How we developed Backlog’s Board feature (Part 2)

In Part 1, I shared about our development methodology, user stories, Gantt charts, and Burndown charts for tracking project progress. 

For Part 2, I am going to discuss our Sprint workflow and how we used Boards in our daily workflow.

We will be covering the following:

Subtasks: Defining work

At this point, we have a list of detailed user stories and non-user story items that we’ve prioritized in our product backlog. 

Now, it’s time to create subtasks, so we can break each of these user stories (i.e. parent tasks) down into smaller, more manageable parts. These subtasks (i.e. child tasks) will define the actual work to be done in order to complete a user story.

Using subtasks in this way will make it easier to divide up work amongst our team, estimate story points, and manage Sprints.

Release milestone (parent tasks) and Sprint milestone (child tasks)

Milestones for releases vs. Sprints

How we break down our subtasks in Backlog is important; with the proper application of milestones, we can easily track our overall project and Sprints throughout the project.

For our project, we assigned all parent tasks to a release milestone (e.g. Alpha release.) while we assigned all child tasks to a Sprint milestone (e.g. Current Sprint.) 

While this might seem confusing at first, we used this technique for a few good reasons, which we’ll explain now.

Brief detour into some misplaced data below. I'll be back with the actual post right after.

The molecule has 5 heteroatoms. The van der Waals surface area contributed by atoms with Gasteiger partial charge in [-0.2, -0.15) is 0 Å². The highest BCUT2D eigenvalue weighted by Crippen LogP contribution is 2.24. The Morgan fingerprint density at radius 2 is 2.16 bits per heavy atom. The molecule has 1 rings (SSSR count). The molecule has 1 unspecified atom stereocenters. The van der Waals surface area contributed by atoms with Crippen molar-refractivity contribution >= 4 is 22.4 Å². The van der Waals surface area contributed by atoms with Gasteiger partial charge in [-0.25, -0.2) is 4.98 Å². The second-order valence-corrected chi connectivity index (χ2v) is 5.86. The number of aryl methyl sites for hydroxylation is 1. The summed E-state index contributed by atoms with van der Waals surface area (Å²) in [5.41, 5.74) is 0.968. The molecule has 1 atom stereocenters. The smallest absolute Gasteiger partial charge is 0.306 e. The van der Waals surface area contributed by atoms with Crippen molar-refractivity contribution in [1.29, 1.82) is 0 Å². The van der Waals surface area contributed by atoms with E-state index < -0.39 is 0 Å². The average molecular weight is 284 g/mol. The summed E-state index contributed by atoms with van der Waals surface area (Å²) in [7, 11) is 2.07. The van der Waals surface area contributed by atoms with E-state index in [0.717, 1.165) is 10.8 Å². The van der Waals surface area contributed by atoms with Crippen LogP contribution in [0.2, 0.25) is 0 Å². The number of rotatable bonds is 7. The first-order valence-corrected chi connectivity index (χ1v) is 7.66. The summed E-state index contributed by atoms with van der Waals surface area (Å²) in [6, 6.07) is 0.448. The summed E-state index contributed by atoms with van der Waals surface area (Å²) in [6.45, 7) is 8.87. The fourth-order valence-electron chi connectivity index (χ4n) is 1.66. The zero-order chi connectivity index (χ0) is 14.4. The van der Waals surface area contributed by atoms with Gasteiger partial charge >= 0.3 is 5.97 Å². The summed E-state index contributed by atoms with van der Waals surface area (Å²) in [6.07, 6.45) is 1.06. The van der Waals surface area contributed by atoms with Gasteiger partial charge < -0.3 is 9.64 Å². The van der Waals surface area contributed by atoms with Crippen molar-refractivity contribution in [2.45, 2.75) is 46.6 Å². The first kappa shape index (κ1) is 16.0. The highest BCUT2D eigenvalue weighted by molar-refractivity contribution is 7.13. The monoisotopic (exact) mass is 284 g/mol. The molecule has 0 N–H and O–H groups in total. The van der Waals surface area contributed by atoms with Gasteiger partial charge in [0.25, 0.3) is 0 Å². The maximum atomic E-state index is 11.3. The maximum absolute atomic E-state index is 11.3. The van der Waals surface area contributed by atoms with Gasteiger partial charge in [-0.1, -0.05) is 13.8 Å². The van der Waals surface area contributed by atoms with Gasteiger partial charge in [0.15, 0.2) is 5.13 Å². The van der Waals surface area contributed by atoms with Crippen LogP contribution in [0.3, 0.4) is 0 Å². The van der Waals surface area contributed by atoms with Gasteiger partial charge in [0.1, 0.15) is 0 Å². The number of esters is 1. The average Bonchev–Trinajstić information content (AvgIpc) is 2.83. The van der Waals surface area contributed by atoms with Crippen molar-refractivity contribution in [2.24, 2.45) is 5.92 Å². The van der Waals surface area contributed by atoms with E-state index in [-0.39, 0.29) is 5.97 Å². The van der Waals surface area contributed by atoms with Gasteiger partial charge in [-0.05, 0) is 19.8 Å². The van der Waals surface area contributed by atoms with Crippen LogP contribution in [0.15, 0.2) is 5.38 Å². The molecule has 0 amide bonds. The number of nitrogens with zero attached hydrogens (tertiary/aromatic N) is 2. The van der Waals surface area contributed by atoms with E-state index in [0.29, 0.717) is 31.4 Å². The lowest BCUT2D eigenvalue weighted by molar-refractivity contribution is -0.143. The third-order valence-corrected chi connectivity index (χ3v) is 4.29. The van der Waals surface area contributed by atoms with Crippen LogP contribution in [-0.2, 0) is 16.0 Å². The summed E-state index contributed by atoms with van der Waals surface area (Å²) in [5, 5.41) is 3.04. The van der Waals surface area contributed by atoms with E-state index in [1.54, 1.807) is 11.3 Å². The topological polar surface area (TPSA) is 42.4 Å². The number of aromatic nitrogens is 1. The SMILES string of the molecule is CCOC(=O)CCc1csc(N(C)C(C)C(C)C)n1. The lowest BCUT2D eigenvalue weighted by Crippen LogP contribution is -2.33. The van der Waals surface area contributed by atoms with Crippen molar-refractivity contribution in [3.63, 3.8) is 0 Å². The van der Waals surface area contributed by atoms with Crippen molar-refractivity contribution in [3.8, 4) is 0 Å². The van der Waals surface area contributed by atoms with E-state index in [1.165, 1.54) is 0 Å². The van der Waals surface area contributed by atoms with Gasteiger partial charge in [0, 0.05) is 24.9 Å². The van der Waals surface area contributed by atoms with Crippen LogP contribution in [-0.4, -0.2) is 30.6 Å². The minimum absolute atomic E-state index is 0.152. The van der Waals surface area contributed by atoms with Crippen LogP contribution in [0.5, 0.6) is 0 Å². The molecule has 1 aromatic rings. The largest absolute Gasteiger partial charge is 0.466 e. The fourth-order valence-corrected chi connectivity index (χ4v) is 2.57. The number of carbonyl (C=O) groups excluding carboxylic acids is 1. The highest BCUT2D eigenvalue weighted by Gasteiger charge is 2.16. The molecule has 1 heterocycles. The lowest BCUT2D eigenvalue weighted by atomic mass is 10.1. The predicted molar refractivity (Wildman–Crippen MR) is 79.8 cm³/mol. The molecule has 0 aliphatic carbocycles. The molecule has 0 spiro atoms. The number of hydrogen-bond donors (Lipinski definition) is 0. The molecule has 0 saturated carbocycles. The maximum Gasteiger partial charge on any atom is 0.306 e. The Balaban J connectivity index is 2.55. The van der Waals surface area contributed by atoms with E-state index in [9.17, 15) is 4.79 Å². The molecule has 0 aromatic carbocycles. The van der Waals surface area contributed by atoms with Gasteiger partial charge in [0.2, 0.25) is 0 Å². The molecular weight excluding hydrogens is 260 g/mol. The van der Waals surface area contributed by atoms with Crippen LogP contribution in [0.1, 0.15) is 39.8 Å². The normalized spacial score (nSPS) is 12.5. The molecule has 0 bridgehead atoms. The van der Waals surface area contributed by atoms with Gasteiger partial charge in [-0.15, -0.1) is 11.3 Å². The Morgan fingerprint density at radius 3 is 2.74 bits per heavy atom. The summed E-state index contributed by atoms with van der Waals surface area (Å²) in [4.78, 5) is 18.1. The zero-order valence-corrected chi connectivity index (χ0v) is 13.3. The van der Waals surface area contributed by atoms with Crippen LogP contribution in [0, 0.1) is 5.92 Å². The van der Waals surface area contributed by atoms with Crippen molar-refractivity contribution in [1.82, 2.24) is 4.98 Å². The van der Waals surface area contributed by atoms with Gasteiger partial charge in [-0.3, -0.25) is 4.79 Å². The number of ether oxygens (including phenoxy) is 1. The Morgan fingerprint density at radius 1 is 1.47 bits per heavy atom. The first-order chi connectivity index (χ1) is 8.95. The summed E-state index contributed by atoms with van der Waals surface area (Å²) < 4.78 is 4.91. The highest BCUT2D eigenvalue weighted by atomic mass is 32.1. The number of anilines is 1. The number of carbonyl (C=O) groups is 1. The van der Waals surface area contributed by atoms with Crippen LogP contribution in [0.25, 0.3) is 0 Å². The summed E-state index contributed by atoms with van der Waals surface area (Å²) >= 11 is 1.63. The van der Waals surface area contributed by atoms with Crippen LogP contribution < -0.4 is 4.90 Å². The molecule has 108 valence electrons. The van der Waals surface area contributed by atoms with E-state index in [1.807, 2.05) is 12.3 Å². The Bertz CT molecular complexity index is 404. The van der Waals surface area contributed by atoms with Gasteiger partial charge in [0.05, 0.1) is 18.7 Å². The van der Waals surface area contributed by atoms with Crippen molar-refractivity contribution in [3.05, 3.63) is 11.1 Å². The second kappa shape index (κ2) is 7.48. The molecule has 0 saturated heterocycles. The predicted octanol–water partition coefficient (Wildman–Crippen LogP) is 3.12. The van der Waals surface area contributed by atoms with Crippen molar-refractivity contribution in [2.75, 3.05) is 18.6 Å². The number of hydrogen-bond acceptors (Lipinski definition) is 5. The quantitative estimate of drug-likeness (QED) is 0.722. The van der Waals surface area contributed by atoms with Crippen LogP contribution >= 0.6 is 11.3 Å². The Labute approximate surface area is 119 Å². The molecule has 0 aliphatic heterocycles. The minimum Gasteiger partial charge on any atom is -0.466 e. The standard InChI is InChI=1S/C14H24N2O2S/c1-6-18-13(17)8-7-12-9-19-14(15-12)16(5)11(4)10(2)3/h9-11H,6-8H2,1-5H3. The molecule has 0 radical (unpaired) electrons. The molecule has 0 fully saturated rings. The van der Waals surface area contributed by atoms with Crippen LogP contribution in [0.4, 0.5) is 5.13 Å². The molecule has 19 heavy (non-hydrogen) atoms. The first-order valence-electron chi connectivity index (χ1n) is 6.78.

Avoids inaccurate story points

The Burndown chart feature in Backlog is generated based on milestones, and it has a specification for parent tasks and child tasks, adding up their estimated time/story points to give a total number. If the estimated time is left blank, it will count as ‘1’.

For our use case, where child tasks are the actions needed to close the parent task (product backlog item), we would have seen story points counted twice when parent and child tasks had the same milestone. This would have caused the total number of story points to be higher than the actual situation.

To avoid this, we used separate milestones: (1) Release milestones for our product backlog parent tasks and (2) Sprint milestones for the child tasks. 

Aside from this reason, though, there are other advantages to using separate milestones. 

Allows quick Board filtering by release or Sprint 

By grouping the release parent tasks and the Sprint child tasks into different milestones, we can now use the Board filter to view each separately. 

This is useful for team meetings, sprint planning, identifying bottlenecks, etc. And since there is almost no lag when using filters, using this option is quick and seamless.

With multiple milestones, you can filter different views for your Board.

Makes it easy to track Sprint history

After each weekly Sprint, I transfer the “Current Sprint” milestone items to a new numbered milestone, which I’ll call, for example, Sprint #25. 

Using the batch update feature, you can quickly update many tasks at once. Use the same start/end dates, and your sprint will then be captured in your records forever.

Batch update helps update multiple tasks easily in one go.

Even better, Backlog’s project home page — which displays a summary of all milestones — will then show a list of all present and past Sprints for you to see. 

To dig deeper, just hover over the milestone title and click on the

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